Jangloid Mark wrote: The point I was trying to make was...how secure is the stuff you don't volunteer?
Well I'd have thought the answer to that question would appear to be ... not very. If you look at the number of "lost" laptops, memory sticks, floppy discs etc. containing data of one sort or another over the last year ... and that doesn't include data deliberately stolen and undiscovered (which is I suspect a far bigger problem), then the chances that YOUR data hasn't gone astray somewhere looks pretty slim.
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Re: The internet and privacy

Post by Gordon » Thu Nov 20, 2008 10:04 am

Mark, it's just you on V-Kontakte.

How do you all propose we make our personal data 100% safe, or is this just a general blether at the state of the world today? It started going wrong the day the photocopier was invented.

And I don't agree with Andy that we don't have a right to privacy if we're not criminals. What's the real question, here, though?
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Re: The internet and privacy

Post by Mr Bear » Thu Nov 20, 2008 10:28 am

Gordon wrote:
And I don't agree with Andy that we don't have a right to privacy if we're not criminals. What's the real question, here, though?
Like I said, I was quoting a song lyric rather than expressing an opinion. That said, the way I see it is that the more information someone knowingly volunteers on a publicly accessible website (such as being a member of a local snooker club), the more scope there is for information to be gathered on that person. Which is logical really. Unless someone posts it on V-Kontakte, in which case no-one will see it.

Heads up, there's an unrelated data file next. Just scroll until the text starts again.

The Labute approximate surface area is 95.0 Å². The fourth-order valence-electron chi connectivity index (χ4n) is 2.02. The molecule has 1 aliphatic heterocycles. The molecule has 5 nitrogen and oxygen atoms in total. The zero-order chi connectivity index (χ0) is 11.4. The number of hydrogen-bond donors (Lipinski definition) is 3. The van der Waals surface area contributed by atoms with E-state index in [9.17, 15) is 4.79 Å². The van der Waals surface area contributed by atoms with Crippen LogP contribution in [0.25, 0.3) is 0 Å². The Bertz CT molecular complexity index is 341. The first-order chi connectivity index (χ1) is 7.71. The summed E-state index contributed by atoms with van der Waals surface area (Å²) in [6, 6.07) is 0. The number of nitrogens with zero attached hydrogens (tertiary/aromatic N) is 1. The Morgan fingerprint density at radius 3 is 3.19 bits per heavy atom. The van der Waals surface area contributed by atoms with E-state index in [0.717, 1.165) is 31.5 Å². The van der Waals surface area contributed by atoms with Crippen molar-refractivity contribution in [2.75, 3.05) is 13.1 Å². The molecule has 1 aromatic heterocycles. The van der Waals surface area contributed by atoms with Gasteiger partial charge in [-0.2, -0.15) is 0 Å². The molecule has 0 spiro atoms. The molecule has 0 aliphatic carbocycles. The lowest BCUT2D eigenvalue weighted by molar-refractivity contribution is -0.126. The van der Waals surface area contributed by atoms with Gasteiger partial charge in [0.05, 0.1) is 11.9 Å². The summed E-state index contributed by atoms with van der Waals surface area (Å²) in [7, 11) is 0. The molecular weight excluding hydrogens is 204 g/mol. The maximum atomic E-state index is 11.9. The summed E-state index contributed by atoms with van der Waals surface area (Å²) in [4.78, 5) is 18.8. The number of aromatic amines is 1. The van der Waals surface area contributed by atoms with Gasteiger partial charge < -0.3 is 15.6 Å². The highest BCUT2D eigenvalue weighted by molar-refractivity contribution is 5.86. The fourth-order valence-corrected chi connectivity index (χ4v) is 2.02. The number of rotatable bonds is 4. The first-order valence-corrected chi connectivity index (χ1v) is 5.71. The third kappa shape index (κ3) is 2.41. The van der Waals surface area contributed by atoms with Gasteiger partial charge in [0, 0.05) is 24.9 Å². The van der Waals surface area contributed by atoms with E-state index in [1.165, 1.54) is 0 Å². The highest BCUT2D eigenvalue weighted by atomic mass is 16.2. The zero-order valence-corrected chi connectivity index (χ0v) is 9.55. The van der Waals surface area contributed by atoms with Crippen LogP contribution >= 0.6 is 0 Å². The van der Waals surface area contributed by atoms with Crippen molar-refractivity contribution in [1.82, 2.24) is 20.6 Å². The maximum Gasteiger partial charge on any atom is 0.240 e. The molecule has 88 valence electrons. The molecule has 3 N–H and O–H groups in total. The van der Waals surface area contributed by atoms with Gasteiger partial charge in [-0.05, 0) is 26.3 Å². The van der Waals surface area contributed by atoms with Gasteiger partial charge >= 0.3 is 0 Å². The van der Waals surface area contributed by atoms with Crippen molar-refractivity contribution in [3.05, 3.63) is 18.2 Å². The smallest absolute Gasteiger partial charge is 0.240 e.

Of course everyone's got a right to privacy, but it's too late to fear that things such as one's internet shopping activity will be tracked, because it already happens. This isn't normally the opinion that's expressed about such things, but I don't really mind if promo e-mails from Tesco, Boots, Play or wherever/online ads that are put infront of my eyes are modified to reflect the things I buy, because I'd rather see things that interest me than things that don't. It's still my choice as a consumer to decide whether or not to succumb to the lure of advertising.

But I'm not really sure I understand what's being asked here.

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Re: The internet and privacy

Post by Uncle Ants » Thu Nov 20, 2008 10:47 am

Mr Bear wrote: Of course everyone's got a right to privacy, but it's too late to fear that things such as one's internet shopping activity will be tracked, because it already happens. This isn't normally the opinion that's expressed about such things, but I don't really mind if promo e-mails from Tesco, Boots, Play or wherever/online ads that are put infront of my eyes are modified to reflect the things I buy, because I'd rather see things that interest me than things that don't. It's still my choice as a consumer to decide whether or not to succumb to the lure of advertising.

But I'm not really sure I understand what's being asked here.
I think it's just a case of asking about your thoughts on the subject. It's interesting.

Pre Internet we took our privacy for granted. Privacy was the default position. What you bought or didn't buy was known to no one but you. Who you corresponded with and when was known only to yourself and the person you wrote to. Conversations you had down the pub belonged to no one but you and your mate. Now we discuss (and disclose) all kinds of shit in public forums, your purchases are known by all kinds of organisations, the government are busy legislating so that they know exactly when and who you communicate with ... Some of this has been done willingly, some of it unwittingly and some of it without our knowledge.